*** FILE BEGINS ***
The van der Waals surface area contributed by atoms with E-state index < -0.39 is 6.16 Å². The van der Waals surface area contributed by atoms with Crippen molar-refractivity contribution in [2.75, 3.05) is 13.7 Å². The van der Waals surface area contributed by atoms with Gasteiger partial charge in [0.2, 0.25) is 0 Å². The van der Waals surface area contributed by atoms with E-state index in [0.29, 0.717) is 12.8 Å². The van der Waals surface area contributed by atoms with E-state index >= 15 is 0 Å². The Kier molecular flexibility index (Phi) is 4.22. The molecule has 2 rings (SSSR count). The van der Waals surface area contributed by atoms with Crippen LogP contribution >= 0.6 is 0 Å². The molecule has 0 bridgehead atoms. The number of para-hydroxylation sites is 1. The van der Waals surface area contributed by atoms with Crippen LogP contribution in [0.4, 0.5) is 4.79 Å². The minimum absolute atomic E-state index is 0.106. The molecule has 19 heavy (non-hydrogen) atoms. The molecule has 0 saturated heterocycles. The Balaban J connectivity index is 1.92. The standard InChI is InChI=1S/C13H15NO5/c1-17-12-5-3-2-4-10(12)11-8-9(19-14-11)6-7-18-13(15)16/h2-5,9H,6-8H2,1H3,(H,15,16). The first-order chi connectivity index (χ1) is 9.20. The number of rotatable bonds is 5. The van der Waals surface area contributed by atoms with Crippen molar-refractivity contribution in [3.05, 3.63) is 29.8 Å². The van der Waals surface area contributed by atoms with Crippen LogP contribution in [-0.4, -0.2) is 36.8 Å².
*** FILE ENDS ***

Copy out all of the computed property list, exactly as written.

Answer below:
The van der Waals surface area contributed by atoms with E-state index < -0.39 is 6.16 Å². The van der Waals surface area contributed by atoms with Crippen molar-refractivity contribution in [2.75, 3.05) is 13.7 Å². The van der Waals surface area contributed by atoms with Gasteiger partial charge in [0.2, 0.25) is 0 Å². The van der Waals surface area contributed by atoms with E-state index in [0.29, 0.717) is 12.8 Å². The van der Waals surface area contributed by atoms with E-state index >= 15 is 0 Å². The Kier molecular flexibility index (Phi) is 4.22. The molecule has 2 rings (SSSR count). The van der Waals surface area contributed by atoms with Crippen LogP contribution >= 0.6 is 0 Å². The molecule has 0 bridgehead atoms. The number of para-hydroxylation sites is 1. The van der Waals surface area contributed by atoms with Crippen LogP contribution in [0.4, 0.5) is 4.79 Å². The minimum absolute atomic E-state index is 0.106. The molecule has 19 heavy (non-hydrogen) atoms. The molecule has 0 saturated heterocycles. The Balaban J connectivity index is 1.92. The standard InChI is InChI=1S/C13H15NO5/c1-17-12-5-3-2-4-10(12)11-8-9(19-14-11)6-7-18-13(15)16/h2-5,9H,6-8H2,1H3,(H,15,16). The first-order chi connectivity index (χ1) is 9.20. The number of rotatable bonds is 5. The van der Waals surface area contributed by atoms with Crippen molar-refractivity contribution in [3.05, 3.63) is 29.8 Å². The van der Waals surface area contributed by atoms with Crippen LogP contribution in [-0.4, -0.2) is 36.8 Å².